We hear a lot about protein in the sustainable foods industry – some products are called alternative proteins, after all — but how important are proteins to our diet, really? Turns out, pretty important.
First, let’s define proteins and their functions, and then we’ll get more information from an expert.
What are proteins and how do our bodies use them?
As Dr. Costa explained so well earlier this month, proteins are strings of amino acids that our bodies break down and then put back together or repurpose. Health class in middle or high school may have taught us to think of proteins like Lego blocks, building and repairing our bodies’ tissues.
Proteins also play many other roles in our bodies’ functioning, though:
- Some proteins, enzymes, support chemical reactions that allow for digestion, muscle contraction, energy production and blood clotting.
- Other proteins make up hormones like insulin, human growth hormone, and tryptophan, that carry messages between cells and organs with instructions to do things like take up sugar, grow, or go to sleep.
- Some provide structure – keratin, collagen and elastin provide the right balance of rigidity and flexibility to our nails and hair, tendons and skin, and lungs and arteries.
- Others help maintain the proper pH in our blood, balance our fluid levels, help form antibodies to fight infection, and transport substances like oxygen in our bloodstreams.
We sat down recently with ESA Chief Science Officer, Dr. Mervyn de Souza to ask a few more questions, and his answers were, as always, illuminating.
How much protein do we really need? How likely is an American, for instance, to suffer from protein deficiency?
The Recommended Dietary Allowance (RDA) for protein is a modest 0.8 grams of protein per kilogram of body weight. Most people get more than enough protein.
To determine your daily protein intake, you can multiply your weight in pounds by 0.36. For a 50-year-old woman who weighs 140 pounds and who is sedentary (doesn’t exercise), that translates into 53 grams of protein a day.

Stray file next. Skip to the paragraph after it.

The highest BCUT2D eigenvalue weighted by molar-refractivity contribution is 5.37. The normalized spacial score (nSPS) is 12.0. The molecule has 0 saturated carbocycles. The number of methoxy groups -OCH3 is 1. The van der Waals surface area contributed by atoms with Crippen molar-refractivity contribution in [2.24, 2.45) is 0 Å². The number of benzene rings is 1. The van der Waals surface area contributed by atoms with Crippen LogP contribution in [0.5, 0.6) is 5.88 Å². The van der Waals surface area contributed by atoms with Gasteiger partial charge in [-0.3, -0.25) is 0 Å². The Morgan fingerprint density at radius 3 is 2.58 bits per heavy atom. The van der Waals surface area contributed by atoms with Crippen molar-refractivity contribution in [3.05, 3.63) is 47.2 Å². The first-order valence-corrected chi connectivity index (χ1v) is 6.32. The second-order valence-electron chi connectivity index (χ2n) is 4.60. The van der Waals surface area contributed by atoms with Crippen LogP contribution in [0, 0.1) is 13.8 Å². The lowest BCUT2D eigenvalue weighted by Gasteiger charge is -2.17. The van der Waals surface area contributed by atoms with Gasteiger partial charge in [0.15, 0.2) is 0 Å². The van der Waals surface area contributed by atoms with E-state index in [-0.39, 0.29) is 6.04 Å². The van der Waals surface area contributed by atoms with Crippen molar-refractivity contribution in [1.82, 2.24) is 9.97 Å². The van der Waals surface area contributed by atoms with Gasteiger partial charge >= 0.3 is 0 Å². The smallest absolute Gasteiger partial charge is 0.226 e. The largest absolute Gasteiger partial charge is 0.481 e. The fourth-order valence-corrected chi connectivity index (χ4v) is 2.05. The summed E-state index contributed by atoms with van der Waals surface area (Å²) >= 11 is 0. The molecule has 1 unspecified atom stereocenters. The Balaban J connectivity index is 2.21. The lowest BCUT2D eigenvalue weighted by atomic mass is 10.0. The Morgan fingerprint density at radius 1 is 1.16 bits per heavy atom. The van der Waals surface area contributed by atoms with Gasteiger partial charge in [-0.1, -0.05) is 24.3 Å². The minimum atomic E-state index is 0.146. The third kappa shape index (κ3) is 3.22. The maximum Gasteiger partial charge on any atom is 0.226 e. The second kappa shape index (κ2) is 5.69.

An example might be: 3 oz steak (26g), one egg (6g), 6 oz of Greek yogurt (18g) and half a cup of green peas (4g) per day. That would easily take care of her protein needs for the day.
Age, gender and activity level can all move the needle in one direction or another, but that formula gives a good ballpark number to aim for.
Do we need protein at every meal, or do we just need a center-of-the-plate player, an entrée?
Yes, we need protein with every meal since there is limited absorption of protein at any one time. In fact, it’s important to spread out the intake to ensure sufficient and efficient uptake and utilization of protein by the body.
- BLOOD SUGAR CONTROL
Replace some of the carbohydrates on your plate with protein to reduce elevated blood-glucose levels. A moderate amount of protein digests slowly enough so that it doesn’t increase blood glucose. When you eat protein during a meal, it stops your post-meal blood sugar from spiking. The American Diabetes Association recommends eating protein at every meal in servings that make up about one quarter of your plate. Some healthy protein choices include beans, seafood, poultry, eggs and cheese.
- WEIGHT LOSS SUPPORT
University of Missouri researchers compiled results from 24 studies and found that eating protein at every meal results in fat loss and muscle preservation. Protein satisfies hunger and reduces unhealthy impulse snacking.
- CONCENTRATION AND FOCUS
Protein is beneficial for concentration and may even prolong the efficacy of ADHD medications. Research points to a deficiency in tryptophan, an essential amino acid found in protein, in the brains of those with ADHD. Tryptophan is a precursor to the neurotransmitter serotonin, a lack of which can contribute to difficulties in focus. For best results, eat protein in small to moderate amounts with every meal.
- MUSCLE HEALTH